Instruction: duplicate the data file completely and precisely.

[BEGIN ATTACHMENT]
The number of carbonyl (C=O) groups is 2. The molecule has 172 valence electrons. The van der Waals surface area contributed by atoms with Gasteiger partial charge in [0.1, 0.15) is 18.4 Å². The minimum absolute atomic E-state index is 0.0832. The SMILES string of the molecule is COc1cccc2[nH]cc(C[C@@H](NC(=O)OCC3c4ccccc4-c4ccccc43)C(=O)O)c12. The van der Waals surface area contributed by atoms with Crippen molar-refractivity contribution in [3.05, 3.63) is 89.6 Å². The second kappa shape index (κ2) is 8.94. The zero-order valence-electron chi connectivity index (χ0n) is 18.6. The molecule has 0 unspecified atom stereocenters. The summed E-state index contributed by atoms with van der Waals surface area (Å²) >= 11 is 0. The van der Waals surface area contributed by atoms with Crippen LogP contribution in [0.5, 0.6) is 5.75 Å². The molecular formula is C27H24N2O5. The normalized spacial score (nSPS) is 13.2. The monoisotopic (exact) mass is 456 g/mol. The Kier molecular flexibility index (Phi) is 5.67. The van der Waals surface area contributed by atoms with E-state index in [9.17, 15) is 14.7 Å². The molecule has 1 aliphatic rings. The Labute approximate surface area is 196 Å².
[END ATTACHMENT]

The number of carbonyl (C=O) groups is 2. The molecule has 172 valence electrons. The van der Waals surface area contributed by atoms with Gasteiger partial charge in [0.1, 0.15) is 18.4 Å². The minimum absolute atomic E-state index is 0.0832. The SMILES string of the molecule is COc1cccc2[nH]cc(C[C@@H](NC(=O)OCC3c4ccccc4-c4ccccc43)C(=O)O)c12. The van der Waals surface area contributed by atoms with Crippen molar-refractivity contribution in [3.05, 3.63) is 89.6 Å². The second kappa shape index (κ2) is 8.94. The zero-order valence-electron chi connectivity index (χ0n) is 18.6. The molecule has 0 unspecified atom stereocenters. The summed E-state index contributed by atoms with van der Waals surface area (Å²) >= 11 is 0. The van der Waals surface area contributed by atoms with Crippen LogP contribution in [0.5, 0.6) is 5.75 Å². The molecular formula is C27H24N2O5. The normalized spacial score (nSPS) is 13.2. The monoisotopic (exact) mass is 456 g/mol. The Kier molecular flexibility index (Phi) is 5.67. The van der Waals surface area contributed by atoms with E-state index in [9.17, 15) is 14.7 Å². The molecule has 1 aliphatic rings. The Labute approximate surface area is 196 Å².